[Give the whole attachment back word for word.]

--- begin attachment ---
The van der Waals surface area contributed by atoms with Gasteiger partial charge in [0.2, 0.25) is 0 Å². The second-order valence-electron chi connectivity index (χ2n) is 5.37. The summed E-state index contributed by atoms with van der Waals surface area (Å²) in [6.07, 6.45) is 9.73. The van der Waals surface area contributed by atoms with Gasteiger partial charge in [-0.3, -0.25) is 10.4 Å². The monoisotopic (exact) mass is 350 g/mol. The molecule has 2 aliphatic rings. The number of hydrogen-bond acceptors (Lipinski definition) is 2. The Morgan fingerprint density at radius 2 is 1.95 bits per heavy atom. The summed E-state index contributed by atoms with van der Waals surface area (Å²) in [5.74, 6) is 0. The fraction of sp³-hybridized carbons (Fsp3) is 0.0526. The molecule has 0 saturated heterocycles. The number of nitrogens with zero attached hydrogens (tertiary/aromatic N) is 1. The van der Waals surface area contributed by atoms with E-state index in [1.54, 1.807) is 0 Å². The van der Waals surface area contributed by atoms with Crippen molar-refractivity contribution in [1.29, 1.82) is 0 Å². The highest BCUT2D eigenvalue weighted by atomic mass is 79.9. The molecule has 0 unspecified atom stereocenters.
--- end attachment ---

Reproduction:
The van der Waals surface area contributed by atoms with Gasteiger partial charge in [0.2, 0.25) is 0 Å². The second-order valence-electron chi connectivity index (χ2n) is 5.37. The summed E-state index contributed by atoms with van der Waals surface area (Å²) in [6.07, 6.45) is 9.73. The van der Waals surface area contributed by atoms with Gasteiger partial charge in [-0.3, -0.25) is 10.4 Å². The monoisotopic (exact) mass is 350 g/mol. The molecule has 2 aliphatic rings. The number of hydrogen-bond acceptors (Lipinski definition) is 2. The Morgan fingerprint density at radius 2 is 1.95 bits per heavy atom. The summed E-state index contributed by atoms with van der Waals surface area (Å²) in [5.74, 6) is 0. The fraction of sp³-hybridized carbons (Fsp3) is 0.0526. The molecule has 0 saturated heterocycles. The number of nitrogens with zero attached hydrogens (tertiary/aromatic N) is 1. The van der Waals surface area contributed by atoms with E-state index in [1.54, 1.807) is 0 Å². The van der Waals surface area contributed by atoms with Crippen molar-refractivity contribution in [1.29, 1.82) is 0 Å². The highest BCUT2D eigenvalue weighted by atomic mass is 79.9. The molecule has 0 unspecified atom stereocenters.